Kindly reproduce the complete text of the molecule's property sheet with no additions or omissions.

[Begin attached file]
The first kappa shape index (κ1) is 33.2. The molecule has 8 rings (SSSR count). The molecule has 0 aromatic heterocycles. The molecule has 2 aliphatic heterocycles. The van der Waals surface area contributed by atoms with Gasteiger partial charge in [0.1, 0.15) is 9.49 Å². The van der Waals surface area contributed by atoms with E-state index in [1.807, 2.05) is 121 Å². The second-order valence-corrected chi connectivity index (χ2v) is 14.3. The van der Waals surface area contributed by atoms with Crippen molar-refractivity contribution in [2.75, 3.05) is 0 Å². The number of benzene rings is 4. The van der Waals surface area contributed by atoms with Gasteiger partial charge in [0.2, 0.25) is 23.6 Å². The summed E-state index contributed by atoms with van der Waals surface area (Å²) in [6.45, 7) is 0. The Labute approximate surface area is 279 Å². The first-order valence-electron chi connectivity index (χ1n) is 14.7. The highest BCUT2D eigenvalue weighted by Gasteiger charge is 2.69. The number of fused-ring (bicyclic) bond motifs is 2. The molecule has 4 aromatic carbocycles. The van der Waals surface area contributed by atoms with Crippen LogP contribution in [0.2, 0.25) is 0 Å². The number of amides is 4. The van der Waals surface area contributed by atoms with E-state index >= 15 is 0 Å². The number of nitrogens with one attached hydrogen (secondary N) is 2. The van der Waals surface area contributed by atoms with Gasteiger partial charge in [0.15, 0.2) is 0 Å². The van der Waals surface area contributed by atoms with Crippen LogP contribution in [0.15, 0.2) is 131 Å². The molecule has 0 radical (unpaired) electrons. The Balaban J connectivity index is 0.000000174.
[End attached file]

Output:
The first kappa shape index (κ1) is 33.2. The molecule has 8 rings (SSSR count). The molecule has 0 aromatic heterocycles. The molecule has 2 aliphatic heterocycles. The van der Waals surface area contributed by atoms with Gasteiger partial charge in [0.1, 0.15) is 9.49 Å². The van der Waals surface area contributed by atoms with E-state index in [1.807, 2.05) is 121 Å². The second-order valence-corrected chi connectivity index (χ2v) is 14.3. The van der Waals surface area contributed by atoms with Crippen molar-refractivity contribution in [2.75, 3.05) is 0 Å². The number of benzene rings is 4. The van der Waals surface area contributed by atoms with Gasteiger partial charge in [0.2, 0.25) is 23.6 Å². The summed E-state index contributed by atoms with van der Waals surface area (Å²) in [6.45, 7) is 0. The Labute approximate surface area is 279 Å². The first-order valence-electron chi connectivity index (χ1n) is 14.7. The highest BCUT2D eigenvalue weighted by Gasteiger charge is 2.69. The number of fused-ring (bicyclic) bond motifs is 2. The molecule has 4 aromatic carbocycles. The van der Waals surface area contributed by atoms with Crippen LogP contribution in [0.2, 0.25) is 0 Å². The number of amides is 4. The van der Waals surface area contributed by atoms with E-state index >= 15 is 0 Å². The number of nitrogens with one attached hydrogen (secondary N) is 2. The van der Waals surface area contributed by atoms with Gasteiger partial charge in [0.15, 0.2) is 0 Å². The van der Waals surface area contributed by atoms with Crippen LogP contribution in [0.15, 0.2) is 131 Å². The molecule has 0 radical (unpaired) electrons. The Balaban J connectivity index is 0.000000174.